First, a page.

West Virginia Mountain Top Removal Coal Protests Heating Up
Coal River Vally, WV, has become home to a civil disobedience campaign against Massy Energy company in an attempt to halt their destructive mountaintop renewal coal mining practices.
Kay Sexton, with her regular run down of environmental protests, has been examining the “imperatives and complexities” of protests that are unique to the environmentalist movement. Here’s another data point to add into the discussion.
I’ve mentioned before that I don’t always think that the environmental movement benefits from protests. Channeling the Greenpeace mentality of chaining people to trees often seems to generate bad press more then it advances a cause. But, there are times when even my cynical take on the efficacy of protest has to be subverted by out-and-out necessity.
Obama Versus Coalbama
While Obama has been great for many issues near and dear to environmentalists, his stance on coal leaves a lot to be desired. Consider:
- He keeps hitting the idea of “clean” coal, a fact that groups like ACCCE are using to their advantage. Every time he mentions coal on the list with other Alternative Energy sources, environmentalists wince. Even coal that burns cleaner then it does now has a tough road to walk to get to “clean” across the board.
- His department of justice recently refused further consideration of a lower court ruling that would result in more closely regulated mountaintop removal, effectively negating the positive buzz generated by Ken Salazar’s reversal of a Bush strategy that allowed a particularly destructive type of mountain top removal mining.
- While the EPA is set to review 150 to 200 permits for new or expanded surface mines (good news for regulation), legal action is still considered by many to be light years away from actually slowing destructive Mountain Top Removal policies. Ending it altogether is not on the board.
In short: Obama seems to be rational on the issue of the environment, but he has a blind spot when it comes to coal. The blind spot may be something that he could get around, but it’s not going to happen soon.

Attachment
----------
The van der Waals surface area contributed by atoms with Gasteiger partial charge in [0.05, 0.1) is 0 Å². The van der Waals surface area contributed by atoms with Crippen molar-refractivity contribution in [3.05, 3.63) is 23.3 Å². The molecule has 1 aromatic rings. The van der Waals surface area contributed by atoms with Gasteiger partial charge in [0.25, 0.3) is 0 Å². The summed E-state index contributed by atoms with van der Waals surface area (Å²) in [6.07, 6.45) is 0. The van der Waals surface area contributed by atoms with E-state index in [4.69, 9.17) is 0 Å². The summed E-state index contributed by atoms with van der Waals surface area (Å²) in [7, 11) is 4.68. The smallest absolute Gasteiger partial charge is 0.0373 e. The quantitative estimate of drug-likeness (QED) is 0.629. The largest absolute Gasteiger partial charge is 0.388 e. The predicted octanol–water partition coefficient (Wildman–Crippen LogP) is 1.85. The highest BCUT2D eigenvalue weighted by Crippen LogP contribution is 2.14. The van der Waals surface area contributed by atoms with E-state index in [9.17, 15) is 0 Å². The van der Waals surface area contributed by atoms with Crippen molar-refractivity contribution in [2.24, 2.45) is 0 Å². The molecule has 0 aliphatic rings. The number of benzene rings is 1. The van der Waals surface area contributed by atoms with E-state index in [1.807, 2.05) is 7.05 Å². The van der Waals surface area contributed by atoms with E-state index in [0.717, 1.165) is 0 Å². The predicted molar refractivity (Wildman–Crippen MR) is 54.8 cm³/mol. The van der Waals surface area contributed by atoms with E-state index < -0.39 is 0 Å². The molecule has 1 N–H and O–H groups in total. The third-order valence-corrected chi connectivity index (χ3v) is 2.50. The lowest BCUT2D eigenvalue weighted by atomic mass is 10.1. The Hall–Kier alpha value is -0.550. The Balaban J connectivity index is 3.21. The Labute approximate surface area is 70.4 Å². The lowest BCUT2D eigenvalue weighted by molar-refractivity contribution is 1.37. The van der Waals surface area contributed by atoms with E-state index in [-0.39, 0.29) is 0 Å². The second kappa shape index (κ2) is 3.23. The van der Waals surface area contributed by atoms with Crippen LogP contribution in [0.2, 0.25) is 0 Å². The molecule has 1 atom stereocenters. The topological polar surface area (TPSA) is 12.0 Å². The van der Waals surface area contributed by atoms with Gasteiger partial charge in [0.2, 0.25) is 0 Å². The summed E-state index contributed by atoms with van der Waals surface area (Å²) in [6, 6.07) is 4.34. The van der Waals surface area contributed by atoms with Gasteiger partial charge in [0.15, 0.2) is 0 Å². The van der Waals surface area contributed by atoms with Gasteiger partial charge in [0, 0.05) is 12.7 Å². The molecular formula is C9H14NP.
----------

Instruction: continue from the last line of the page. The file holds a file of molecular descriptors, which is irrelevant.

All Protests are not created equal
For those of you not familiar with mountaintop removal, the scale of the mining operations in West Virginia is pretty shocking. Over 1 Million acres of land have been flattened, but since those acres are at the tops of the Appalachians, the real effect of the damage is an order of magnitude larger.
So here is a situation where I am talking myself into protest by any means necessary. Public perception is turning against coal, especially the most draconian and damaging removal processes. A group called Climate Ground Zero has been gumming up the works for months now, and the mining company has now taken out a restraining order against them. Those already arrested are barred from any interference with Massy’s mining operations, and are being held in contempt of court for violating the temporary restraining order (TRO). Not content with that, however, the TRO goes one further, limiting anyone who has seen or heard of the order from protesting as well. (That’s right: as of reading that last sentence, I think you, dear reader, are legally barred from action against Massy.)
My feelings on protest tend to switch 180 degrees when civil disobedience is met with such sweeping legal action against the protesters. Attempts to silence protesters are, in many ways, playing right into the hands of civil disobedience, giving them the aura of legitimate wrongs. Massy has given up whatever high ground (mountain top pun intended) they had when they make this into a first amendment thing.
I am still concerned that protests (in general) provide the wrong public perception. Generally, the nature versus man debate comes down on the side of jobs and families for many Americans. However, when confronted with the harsh reality of peoples homes and lives being destroyed by coal run off, to go along with the complete decimation of entire mountain ranges, it seems more valuable to stop the process first and then hash out the next step. The debate of how we relate to nature can’t continue in good faith as millions of acres on the tops of watersheds are being knocked off. Good luck to all the Climate Ground Zero folks as they get bogged down in legalese instead of actual on the ground results. While they wait for the Obama administration to catch on about the process, I’d urge you to check out (and sign) their open letter here.
I’d also like to hear what people think about the results of protest. Are the actions that Kay is writing about having tangible results? I am curious to see how people react to this sort of civil disobedience when compared to something like this:
On 25 April, more than sixty climate campaigners ate their lunch in the check-in hall at Leeds Bradford Airport. Their picnic was a protest at the planned £28 million two-storey extension to the terminal building which they say will increase greenhouse gas emissions. Protesters ate cucumber sandwiches and gingerbread aeroplanes and said theirs was ‘… a very civil way to protest’ In reply, the airport authority claims it will ‘… improve and refine …method[s] of monitoring air quality in line with EU requirements and industry standards’.
Image: from flickr user ddimick